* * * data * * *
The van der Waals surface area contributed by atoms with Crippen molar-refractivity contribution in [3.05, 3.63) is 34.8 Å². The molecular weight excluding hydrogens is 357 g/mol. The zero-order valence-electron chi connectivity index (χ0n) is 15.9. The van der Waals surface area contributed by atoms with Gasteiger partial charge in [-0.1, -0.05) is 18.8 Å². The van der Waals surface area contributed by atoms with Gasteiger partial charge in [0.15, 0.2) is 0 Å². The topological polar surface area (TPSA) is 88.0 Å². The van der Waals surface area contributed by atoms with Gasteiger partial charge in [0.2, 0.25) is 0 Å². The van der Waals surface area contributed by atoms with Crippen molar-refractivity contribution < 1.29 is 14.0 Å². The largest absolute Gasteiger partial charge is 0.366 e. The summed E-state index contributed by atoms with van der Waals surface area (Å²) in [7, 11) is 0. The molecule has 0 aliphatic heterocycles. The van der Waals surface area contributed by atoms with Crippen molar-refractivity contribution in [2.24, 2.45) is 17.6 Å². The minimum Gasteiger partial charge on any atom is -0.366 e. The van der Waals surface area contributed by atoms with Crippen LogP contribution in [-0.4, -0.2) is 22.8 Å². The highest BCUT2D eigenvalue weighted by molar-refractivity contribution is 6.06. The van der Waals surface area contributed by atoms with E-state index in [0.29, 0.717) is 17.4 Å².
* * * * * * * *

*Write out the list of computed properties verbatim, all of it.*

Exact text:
The van der Waals surface area contributed by atoms with Crippen molar-refractivity contribution in [3.05, 3.63) is 34.8 Å². The molecular weight excluding hydrogens is 357 g/mol. The zero-order valence-electron chi connectivity index (χ0n) is 15.9. The van der Waals surface area contributed by atoms with Gasteiger partial charge in [-0.1, -0.05) is 18.8 Å². The van der Waals surface area contributed by atoms with Gasteiger partial charge in [0.15, 0.2) is 0 Å². The topological polar surface area (TPSA) is 88.0 Å². The van der Waals surface area contributed by atoms with Gasteiger partial charge in [0.2, 0.25) is 0 Å². The van der Waals surface area contributed by atoms with Crippen molar-refractivity contribution < 1.29 is 14.0 Å². The largest absolute Gasteiger partial charge is 0.366 e. The summed E-state index contributed by atoms with van der Waals surface area (Å²) in [7, 11) is 0. The molecule has 0 aliphatic heterocycles. The van der Waals surface area contributed by atoms with Crippen molar-refractivity contribution in [2.24, 2.45) is 17.6 Å². The minimum Gasteiger partial charge on any atom is -0.366 e. The van der Waals surface area contributed by atoms with Crippen LogP contribution in [-0.4, -0.2) is 22.8 Å². The highest BCUT2D eigenvalue weighted by molar-refractivity contribution is 6.06. The van der Waals surface area contributed by atoms with E-state index in [0.29, 0.717) is 17.4 Å².